Each of our “troupes” has 5 key magic ingredients!
Good (Stage) Hands: Working with volunteer mentors is key to the success of our programmes and Theatre Troupe volunteers come from a variety of different backgrounds, including local community volunteers, undergraduate and postgraduate students, from drama, arts, social work, psychology backgrounds and more. They are key to our practice of attachment – standing alongside participants and attuning to their emotional and physical distress, through an extended practice of consistency and care.
Beautiful & safe: Each project is co-facilitated by an artist, who leads workshops and devises and produces our shows, and an-artist therapist, who offers art and craft activities to support this. They work together to produce a programme that is primarily theatrical with a high level of support built in. We do not offer arts therapy -our therapist is always an artist and arts practitioner first. But having a qualified psychotherapist on the team means we can work safely and ethically with even the most vulnerable of young people. Our therapist is on hand if a young person suddenly finds themselves in crisis, and also provides ongoing therapeutic supervision to our freelance staff and volunteers.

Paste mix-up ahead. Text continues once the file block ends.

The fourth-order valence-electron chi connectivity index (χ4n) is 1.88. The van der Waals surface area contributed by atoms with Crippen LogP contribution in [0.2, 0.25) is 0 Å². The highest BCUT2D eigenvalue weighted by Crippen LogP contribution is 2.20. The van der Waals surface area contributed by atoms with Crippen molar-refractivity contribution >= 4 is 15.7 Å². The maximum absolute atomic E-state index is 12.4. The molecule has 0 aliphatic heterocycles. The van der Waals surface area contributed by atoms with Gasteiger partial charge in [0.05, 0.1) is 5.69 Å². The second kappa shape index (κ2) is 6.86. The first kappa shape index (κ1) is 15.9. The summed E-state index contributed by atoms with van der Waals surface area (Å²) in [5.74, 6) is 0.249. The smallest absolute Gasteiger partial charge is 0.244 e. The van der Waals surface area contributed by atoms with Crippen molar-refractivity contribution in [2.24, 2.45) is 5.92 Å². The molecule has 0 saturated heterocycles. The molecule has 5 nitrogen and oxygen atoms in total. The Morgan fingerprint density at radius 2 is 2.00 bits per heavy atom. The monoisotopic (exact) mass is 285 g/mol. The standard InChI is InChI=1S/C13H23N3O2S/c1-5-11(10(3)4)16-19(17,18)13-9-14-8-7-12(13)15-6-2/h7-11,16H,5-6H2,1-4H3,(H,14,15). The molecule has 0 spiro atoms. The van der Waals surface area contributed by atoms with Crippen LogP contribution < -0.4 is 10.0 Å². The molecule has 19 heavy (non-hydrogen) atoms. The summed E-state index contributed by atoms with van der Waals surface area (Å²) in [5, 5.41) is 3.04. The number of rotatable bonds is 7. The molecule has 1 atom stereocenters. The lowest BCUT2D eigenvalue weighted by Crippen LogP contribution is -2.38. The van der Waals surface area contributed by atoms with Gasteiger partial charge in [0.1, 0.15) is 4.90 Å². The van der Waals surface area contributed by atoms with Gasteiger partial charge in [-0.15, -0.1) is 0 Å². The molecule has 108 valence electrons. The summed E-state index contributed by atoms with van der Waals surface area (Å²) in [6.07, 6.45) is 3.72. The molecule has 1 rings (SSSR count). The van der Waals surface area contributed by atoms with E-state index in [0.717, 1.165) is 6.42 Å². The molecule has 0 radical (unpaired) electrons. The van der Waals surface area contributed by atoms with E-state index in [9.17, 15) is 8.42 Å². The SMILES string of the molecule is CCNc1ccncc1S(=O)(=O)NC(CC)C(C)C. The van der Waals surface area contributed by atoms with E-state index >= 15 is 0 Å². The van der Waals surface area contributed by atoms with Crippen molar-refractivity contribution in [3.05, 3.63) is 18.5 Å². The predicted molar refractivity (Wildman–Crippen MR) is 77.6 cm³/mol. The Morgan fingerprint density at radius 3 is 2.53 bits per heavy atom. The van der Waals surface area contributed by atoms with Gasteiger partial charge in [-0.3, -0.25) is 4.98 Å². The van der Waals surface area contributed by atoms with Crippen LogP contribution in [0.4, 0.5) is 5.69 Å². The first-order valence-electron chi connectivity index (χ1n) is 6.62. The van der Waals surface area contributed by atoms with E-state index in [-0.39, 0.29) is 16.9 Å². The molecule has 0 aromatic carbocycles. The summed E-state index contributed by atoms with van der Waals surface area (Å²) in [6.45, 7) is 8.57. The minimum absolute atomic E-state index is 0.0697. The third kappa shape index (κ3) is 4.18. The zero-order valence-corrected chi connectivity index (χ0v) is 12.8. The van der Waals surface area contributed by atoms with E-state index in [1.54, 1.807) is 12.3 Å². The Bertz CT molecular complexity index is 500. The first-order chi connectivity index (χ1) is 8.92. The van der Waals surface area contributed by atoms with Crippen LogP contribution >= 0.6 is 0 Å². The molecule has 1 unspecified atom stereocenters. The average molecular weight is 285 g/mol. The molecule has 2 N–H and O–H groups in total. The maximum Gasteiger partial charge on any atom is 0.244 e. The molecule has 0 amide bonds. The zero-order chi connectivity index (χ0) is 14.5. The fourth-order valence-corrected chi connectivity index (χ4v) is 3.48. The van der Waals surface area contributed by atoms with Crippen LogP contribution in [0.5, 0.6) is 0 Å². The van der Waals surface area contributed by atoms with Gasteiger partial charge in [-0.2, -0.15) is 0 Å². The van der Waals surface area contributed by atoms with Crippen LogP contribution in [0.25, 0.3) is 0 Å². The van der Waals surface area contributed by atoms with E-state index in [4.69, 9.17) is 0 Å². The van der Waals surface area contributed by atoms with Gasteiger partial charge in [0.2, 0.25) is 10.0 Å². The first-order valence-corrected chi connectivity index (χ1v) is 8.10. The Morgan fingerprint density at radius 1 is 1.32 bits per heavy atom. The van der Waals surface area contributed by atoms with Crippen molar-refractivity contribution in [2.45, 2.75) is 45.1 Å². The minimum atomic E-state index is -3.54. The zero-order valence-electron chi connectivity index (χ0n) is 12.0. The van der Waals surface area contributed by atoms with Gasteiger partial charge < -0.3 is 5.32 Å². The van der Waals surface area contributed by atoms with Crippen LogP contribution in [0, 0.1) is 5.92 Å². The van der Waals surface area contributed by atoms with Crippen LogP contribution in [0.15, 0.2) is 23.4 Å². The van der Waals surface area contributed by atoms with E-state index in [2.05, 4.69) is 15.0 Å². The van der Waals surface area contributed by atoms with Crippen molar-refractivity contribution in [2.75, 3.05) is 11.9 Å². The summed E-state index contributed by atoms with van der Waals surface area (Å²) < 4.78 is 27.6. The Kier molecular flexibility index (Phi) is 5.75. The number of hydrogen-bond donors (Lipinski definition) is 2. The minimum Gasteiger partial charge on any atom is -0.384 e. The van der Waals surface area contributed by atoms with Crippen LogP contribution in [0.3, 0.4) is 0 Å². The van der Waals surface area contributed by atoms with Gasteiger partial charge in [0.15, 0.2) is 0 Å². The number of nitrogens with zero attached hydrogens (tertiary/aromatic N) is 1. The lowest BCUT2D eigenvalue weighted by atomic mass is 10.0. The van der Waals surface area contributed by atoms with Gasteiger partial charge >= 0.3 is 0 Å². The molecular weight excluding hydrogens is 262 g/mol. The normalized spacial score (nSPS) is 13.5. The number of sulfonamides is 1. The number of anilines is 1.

Everything Theatre: Theatre isn’t just for performers, which is why we don’t call ourselves a drama group. There’s lots of chances to tread the boards of course – we offer improvisation, acting skills, physical theatre and dance to those who want to do it. But theatre also includes writers, designers, directors, choreographers and those all important backstage roles. Our multi-arts approach not only allows young people to focus on what they like best, or feel comfortable with, but to move between art forms, as their confidence progresses.
The Show must go on! All our workshop programmes have a primary aim – to devise and create a theatre production. When we ask young people what their favourite parts of the workshop programme are, almost all tell us: rehearsal and performance! Performing in front of friends, families, teachers, and social workers and other fans is a crucial boost to self esteem for children who are often not celebrated for anything. To be able to show they are more than just their illness or their behavioural difficulties and for their parents to be publicly proud of them is central to our method.